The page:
Black Francis (or Frank Black, or what-have-you) has always immersed his music in the paranormal, the epic, the mythic. Whether it was UFOs on 1993’s kinda-self-titled Frank Black, or the grand, religious overtones of “Monkey Gone to Heaven”, Francis isn’t exactly the type to worry that his themes are getting too expansive. He’s constantly searching for the connection between the human and the other, looking at our projections of self onto monsters and aliens. And The Golem seems like the perfect vehicle for more of the same, the soundtrack to a film about a clay behemoth coming to life and challenging his religious creators.
For those unfamiliar with the film The Golem: How He Came Into The World, the 1920 German Expressionist film tells the story of Rabbi Loew who attempted to protect his persecuted Jewish community in Prague by creating a giant warrior out of clay. The creature refuses, however, instead setting fire to the Jewish ghetto and rampaging throughout, until a little girl removes the sacred seal that gave it life. But, if that all sounds too baroque to match with Francis, don’t be afraid. The soundtrack is more Western than classical, the twanging guitars often reminiscent of Neil Young’s score for Dead Man.
Francis knocks out some serious, dramatic narrative here, a lot like his best Pixies days. “Miriam and Florian” lurches to life in string chord changes before a rollicking guitar solo and smooth jazz soprano sax slither into place. There’s almost an element of fantasy rock (Jethro Tull?) to the second half of the song, the guitars chugging and violin twirling. Without being familiar with the film, there are plenty of fun, familiar-sounding Francis tunes, like “Makanujo” which could be a slowed down B-side if it weren’t for the loungey saxophone over the top. The repeated chorus of “Something in the stars says that we are through” on the ballady “Bad News” drips rather than stabs.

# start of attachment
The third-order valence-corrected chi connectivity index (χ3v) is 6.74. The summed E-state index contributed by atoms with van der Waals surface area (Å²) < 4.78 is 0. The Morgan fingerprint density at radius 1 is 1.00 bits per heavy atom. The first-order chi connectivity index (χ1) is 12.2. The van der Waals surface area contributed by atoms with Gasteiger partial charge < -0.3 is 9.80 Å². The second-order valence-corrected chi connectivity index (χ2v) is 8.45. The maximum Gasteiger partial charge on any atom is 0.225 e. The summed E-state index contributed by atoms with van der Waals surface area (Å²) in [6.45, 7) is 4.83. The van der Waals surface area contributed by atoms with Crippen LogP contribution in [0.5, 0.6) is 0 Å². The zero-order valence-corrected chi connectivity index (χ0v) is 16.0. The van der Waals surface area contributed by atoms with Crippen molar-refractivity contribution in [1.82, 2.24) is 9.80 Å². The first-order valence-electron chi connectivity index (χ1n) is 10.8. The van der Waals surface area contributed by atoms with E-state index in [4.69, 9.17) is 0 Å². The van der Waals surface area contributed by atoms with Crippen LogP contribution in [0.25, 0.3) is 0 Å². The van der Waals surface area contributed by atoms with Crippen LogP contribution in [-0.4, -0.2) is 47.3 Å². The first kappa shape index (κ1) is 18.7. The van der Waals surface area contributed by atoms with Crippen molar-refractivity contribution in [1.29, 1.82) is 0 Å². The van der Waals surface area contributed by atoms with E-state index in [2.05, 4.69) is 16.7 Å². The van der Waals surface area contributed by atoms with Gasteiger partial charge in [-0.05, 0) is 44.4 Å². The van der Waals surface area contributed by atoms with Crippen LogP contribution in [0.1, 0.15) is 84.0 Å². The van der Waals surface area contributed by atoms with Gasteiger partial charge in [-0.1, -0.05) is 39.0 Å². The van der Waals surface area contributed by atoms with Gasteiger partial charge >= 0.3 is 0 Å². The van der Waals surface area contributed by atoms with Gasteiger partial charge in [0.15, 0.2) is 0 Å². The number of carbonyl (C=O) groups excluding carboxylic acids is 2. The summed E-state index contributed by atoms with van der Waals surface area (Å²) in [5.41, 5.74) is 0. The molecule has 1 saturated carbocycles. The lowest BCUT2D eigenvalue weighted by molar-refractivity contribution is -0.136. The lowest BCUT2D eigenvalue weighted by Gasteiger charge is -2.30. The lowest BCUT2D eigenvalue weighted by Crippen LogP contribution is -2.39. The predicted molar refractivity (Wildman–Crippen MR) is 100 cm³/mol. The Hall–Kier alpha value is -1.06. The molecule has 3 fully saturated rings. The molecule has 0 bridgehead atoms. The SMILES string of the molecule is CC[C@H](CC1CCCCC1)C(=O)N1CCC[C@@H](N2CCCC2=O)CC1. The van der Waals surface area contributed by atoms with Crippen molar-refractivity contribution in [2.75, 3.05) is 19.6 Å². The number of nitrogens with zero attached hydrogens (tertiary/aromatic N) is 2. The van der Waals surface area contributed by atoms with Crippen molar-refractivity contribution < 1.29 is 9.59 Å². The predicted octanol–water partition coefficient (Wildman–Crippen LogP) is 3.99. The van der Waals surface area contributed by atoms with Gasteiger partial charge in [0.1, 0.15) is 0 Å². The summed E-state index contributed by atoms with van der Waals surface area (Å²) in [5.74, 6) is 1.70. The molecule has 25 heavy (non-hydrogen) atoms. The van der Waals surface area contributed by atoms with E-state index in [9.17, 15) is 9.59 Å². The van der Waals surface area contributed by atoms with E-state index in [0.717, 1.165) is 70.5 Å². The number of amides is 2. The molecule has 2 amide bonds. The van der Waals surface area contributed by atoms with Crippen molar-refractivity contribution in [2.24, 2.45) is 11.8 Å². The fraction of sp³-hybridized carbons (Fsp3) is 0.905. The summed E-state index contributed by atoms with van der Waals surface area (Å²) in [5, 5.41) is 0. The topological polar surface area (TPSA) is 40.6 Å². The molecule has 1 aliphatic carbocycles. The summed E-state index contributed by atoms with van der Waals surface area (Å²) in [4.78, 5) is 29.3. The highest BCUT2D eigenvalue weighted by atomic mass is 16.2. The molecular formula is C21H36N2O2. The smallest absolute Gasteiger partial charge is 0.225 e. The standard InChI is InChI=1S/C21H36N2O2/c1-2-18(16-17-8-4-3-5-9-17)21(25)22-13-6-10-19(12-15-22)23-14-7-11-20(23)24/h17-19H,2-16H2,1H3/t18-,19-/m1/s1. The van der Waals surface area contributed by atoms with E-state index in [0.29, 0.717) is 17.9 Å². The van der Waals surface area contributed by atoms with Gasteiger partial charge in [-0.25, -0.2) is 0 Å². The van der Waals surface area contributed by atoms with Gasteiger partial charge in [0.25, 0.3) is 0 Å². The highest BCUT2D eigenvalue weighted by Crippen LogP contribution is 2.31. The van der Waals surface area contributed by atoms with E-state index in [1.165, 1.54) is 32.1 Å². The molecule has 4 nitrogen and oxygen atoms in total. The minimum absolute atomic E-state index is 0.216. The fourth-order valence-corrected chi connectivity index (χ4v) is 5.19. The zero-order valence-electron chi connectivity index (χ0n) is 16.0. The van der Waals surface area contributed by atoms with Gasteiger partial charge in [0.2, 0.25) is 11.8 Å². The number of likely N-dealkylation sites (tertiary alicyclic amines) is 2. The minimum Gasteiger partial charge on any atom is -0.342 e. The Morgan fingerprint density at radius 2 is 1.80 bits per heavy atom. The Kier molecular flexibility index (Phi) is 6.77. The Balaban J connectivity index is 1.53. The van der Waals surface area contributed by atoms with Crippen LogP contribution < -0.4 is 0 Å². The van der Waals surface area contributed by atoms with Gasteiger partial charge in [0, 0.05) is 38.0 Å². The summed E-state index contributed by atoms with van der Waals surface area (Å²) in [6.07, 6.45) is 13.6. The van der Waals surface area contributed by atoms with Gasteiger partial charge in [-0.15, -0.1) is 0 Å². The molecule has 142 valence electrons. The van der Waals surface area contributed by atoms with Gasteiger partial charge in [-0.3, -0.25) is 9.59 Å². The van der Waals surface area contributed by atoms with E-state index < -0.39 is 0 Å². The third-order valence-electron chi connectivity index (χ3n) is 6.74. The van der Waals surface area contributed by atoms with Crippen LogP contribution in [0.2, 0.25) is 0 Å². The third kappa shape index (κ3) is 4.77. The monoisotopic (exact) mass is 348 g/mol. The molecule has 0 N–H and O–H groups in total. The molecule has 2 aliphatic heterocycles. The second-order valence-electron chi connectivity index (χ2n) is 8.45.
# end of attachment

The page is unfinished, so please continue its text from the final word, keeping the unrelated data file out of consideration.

Other unexpected instrumental choices include the honky-tonk piano of “Astraroth”, the 70s organ on “The Maharal”, and the harpsichord/maraca/bass clarinet on “The Conjuring”. The flute on “Custom All the Way” brings back more J-Tull, even if the song is a sweet, straightforward acoustic rock jam. The project relishes the unexpected, shifting genre and instrumentation at the drop of a hat. Without the accompanying visuals, some hit harder than others. The same can be said of the opposite, some pieces matching the visuals like they were made for each other, while others seem like patchwork.
While the original product is a limited edition of 500 high-detail box sets, you can also choose this pared down Rock Album version. The film and soundtrack are available on Francis’ YouTube channel as well, so no one should skip this entirely. This is just more of Black Francis doing exactly what he wants to do. There are more orchestral flourishes than one might expect, but the core is the same old Francis: guitar overdrive, thunderous drums, epic, mysterious lyrics full of obscure references.